CT Greenways Council Holds 23rd Annual Greenway Awards and Kicks Off CT Trails Day Events
Four New Greenways Designated, Four Awards Given
(HARTFORD)- The Connecticut Greenways Council (CGC) held its 23rd Annual CT Greenway Awards this morning at the Poquonnock River Walkway in Groton. The event is traditionally held on the Friday before CT Trails Day, which occurs this weekend on June 4 and 5.
New greenways in Manchester, Rocky Hill, Norfolk, and Groton were designated at the event, and awards were given out to four individuals who have made significant contributions to the promotion, development and enhancement of greenways in Connecticut.
What’s a greenway?
A greenway is a corridor of open space that may protect natural resources, preserve scenic landscapes and historical resources or offer opportunities for recreation or nonmotorized transportation. A greenway may also connect existing protected areas and provide access to the outdoors; may be located along a defining natural feature, such as a waterway; along a man-made corridor, including an unused right-of-way, traditional trail routes or historic barge canals; or may be a greenspace along a highway or around a village.
Greenways in Connecticut cover thousands of acres throughout every county in the state and may include paved or unpaved trail systems, ridgelines, or linked parcels of open space. Many other communities around Connecticut have chosen, through greenway designation, to recognize the importance of river corridors for natural resource protection, recreational opportunities, and scenic values. The CT Greenways Council webpage contains details on how to propose designations, get assistance, and view a map of our State Greenways.
Anyone interested in supporting greenways can consider purchasing a Connecticut Greenways license plate! These plates both raise the public awareness of the importance of our greenways AND provide funding for state and local efforts to preserve, restore and protect our greenways.
“Greenways are so important to connecting Connecticut residents with the outdoors,” Connecticut Department of Energy and Environmental Protection (DEEP) Deputy Commissioner of Environmental Conservation Mason Trumble said. “They provide so many benefits- mental and physical benefits to those who recreate on them, protect natural resources, and contribute to quality of life in a community and to our outdoor recreation economy. I’m thrilled that we are adding four new greenways to our Greenways list today! I also want to congratulate this year’s awardees for their tremendous contributions to promote greenways in Connecticut, and a special shout-out to DEEP’s own Laurie Giannotti for receiving a much-deserved Lifetime Achievement Award for her important work with the CGC and the CT Recreational Trails grant program over the years.”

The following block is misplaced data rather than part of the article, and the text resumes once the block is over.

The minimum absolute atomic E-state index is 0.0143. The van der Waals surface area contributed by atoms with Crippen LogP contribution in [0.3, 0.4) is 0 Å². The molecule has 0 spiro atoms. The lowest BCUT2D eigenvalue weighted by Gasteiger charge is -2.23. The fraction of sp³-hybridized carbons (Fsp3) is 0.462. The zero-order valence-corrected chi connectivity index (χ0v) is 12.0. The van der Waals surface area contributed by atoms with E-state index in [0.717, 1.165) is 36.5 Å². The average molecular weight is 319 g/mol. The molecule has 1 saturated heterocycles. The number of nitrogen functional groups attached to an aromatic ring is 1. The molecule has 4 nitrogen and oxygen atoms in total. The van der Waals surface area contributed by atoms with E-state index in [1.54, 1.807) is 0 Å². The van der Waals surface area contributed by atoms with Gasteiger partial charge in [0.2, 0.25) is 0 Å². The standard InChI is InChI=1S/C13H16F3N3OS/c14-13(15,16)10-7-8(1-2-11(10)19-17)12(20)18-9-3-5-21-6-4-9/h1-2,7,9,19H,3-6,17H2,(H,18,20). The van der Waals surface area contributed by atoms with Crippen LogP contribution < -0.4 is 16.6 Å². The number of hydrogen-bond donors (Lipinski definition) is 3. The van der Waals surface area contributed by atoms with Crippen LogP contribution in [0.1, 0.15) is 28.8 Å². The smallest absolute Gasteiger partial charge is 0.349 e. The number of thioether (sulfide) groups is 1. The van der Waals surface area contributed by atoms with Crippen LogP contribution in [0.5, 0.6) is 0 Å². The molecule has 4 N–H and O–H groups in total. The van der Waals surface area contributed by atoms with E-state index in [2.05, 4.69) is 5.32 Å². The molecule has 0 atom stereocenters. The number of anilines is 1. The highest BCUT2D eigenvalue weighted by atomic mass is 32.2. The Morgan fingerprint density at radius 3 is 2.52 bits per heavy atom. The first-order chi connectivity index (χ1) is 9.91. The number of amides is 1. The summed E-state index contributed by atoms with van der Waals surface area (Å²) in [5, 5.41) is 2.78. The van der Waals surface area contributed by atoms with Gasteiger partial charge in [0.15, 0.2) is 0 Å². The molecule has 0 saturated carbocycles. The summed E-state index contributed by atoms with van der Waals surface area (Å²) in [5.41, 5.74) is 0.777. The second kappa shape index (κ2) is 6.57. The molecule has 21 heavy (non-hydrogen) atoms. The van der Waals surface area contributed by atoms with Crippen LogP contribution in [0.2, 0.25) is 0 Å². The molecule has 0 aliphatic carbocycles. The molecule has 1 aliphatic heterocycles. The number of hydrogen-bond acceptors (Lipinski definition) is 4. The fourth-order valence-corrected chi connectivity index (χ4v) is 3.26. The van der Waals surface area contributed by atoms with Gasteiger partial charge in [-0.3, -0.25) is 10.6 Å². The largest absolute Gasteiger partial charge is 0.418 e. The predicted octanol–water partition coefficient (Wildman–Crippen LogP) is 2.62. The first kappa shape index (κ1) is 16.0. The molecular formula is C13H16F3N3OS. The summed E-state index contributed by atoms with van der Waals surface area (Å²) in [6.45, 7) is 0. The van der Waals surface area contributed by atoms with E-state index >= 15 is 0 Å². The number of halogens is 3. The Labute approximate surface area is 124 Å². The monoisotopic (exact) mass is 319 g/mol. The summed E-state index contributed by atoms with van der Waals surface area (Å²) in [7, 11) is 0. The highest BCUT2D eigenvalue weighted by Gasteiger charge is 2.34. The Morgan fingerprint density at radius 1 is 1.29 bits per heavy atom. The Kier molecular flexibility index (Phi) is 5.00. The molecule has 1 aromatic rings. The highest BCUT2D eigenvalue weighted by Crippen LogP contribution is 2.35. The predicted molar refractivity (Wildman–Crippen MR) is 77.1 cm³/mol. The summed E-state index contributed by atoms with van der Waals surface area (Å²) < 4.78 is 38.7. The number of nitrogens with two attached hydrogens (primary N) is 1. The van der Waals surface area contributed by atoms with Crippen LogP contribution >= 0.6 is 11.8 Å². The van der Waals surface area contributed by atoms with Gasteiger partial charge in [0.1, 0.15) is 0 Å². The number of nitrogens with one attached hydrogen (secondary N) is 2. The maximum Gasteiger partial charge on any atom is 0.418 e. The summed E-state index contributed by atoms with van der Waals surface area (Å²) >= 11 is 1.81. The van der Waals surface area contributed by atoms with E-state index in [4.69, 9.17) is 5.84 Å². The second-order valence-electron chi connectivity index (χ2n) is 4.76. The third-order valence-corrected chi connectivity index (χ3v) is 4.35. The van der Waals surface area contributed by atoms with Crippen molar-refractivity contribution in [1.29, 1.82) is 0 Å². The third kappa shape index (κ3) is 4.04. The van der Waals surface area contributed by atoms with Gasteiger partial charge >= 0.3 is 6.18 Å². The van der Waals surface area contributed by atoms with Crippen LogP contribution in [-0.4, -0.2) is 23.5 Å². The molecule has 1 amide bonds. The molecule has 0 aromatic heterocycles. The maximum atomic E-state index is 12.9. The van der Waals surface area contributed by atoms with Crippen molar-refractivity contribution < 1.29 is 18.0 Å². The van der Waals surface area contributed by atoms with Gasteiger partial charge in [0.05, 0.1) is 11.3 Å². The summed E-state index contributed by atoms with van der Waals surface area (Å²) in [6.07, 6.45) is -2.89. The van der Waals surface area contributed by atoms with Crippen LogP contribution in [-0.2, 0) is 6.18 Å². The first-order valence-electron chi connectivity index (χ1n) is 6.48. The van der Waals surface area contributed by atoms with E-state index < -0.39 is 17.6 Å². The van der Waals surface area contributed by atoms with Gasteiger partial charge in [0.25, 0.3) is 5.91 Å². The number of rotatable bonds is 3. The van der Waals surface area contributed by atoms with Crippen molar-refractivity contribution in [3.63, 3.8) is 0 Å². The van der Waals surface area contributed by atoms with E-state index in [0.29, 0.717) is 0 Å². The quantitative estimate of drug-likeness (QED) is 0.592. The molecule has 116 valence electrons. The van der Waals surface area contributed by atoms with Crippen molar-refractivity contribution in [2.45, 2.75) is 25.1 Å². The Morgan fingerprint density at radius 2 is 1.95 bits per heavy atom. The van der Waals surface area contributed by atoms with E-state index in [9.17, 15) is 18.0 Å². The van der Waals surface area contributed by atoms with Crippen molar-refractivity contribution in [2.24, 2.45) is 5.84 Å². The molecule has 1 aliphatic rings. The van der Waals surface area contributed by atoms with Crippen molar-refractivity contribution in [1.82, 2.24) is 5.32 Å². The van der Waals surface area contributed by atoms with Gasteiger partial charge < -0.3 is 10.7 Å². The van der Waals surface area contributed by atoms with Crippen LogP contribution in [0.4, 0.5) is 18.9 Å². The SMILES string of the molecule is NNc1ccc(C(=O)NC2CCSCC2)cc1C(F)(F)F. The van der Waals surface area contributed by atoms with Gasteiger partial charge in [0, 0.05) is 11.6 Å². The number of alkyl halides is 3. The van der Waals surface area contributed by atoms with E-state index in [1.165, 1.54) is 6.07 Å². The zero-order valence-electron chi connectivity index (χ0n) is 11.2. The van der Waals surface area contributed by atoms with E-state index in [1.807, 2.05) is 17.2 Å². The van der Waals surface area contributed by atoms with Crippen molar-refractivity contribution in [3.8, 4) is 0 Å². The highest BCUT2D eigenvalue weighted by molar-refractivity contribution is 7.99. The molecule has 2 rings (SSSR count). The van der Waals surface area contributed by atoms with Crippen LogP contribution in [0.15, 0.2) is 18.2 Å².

Newly designated greenways:
Cheney Rail Trail System: This greenway is a key component of the town wide, interconnected network. It follows part of the corridor of the South Manchester Railroad, built by the Cheney brothers in 1869. The Manchester Land Conservation Trust (MLCT) owns about 1.7 linear miles of the original rail bed. Connections to the East Coast Greenway and the Hop River Trail make it easily accessible as well.
Rocky Hill Greenway: Totals 4 miles from Quarry Park to the Dividend Pond Trail. The Greenway itself extends from the north at Matterson Ave. about 3 miles to the Cromwell border. Visitors can visit parks and historic sites which the Greenway meanders through.
Norfolk Mountain Express Accessible Rail Trail: Once constructed, this trail will develop access for persons with disabilities and uses an existing railroad bed ROW. The Norfolk Rails to Trails Committee, Town of Norfolk and State of Connecticut have been working together over the past five years to develop a section of the abandoned CNE railroad bed now known as the North Brook Trail. This is the first of many sections linking North Canaan, Norfolk Center and eventually the town of Winchester.
Groton Cross Town Greenway and Tri-Town Trail Greenway: One is a section of the Tri-Town Trail and one for the Cross Town Greenway.
This year’s awardees:
- Lisa Watts: Strategic communications professional with a track record of helping nonprofit organizations advance their missions. Served as the Content Manager for the East Coast Greenway Alliance for almost 4 years; wrote the ECGA’s Guide to the East Coast Greenway: New Haven, Connecticut, to Providence, Rhode Island, by Bike or on Foot.
- Mark Jewell - Spent the last 22 years as a project manager advancing bicycle and pedestrian infrastructure throughout New England and internationally. For the past 11 years has been working for CTDOT, as a member of the VHB team that assists CTDOT in managing all trail projects within the State’s Transportation Alternatives program.
- Laurie Giannotti (Lifetime Achievement Award)– Recently retired from DEEP as head of the Trails & Greenways Program. Developed relationship between DEEP and CGC, facilitated the CT Recreational Trails grant program and worked to ensure the success of many trail projects. Went “above and beyond” to serve the committee and our outdoor spaces.
The Greenway Awards also mark the unofficial kick-off to National Trails Day (known locally as “Connecticut Trails Day”), a two-day event that occurs the first weekend of June every year to promote Connecticut’s diverse trail offerings. This year, nearly 200 Connecticut Trails Day events will occur June 4-5 which is more events than any other state in the nation. Please visit the Connecticut Forest & Park Association’s Trails Day webpage to find a hike, nature walk, paddle, or trail maintenance event happening in your area!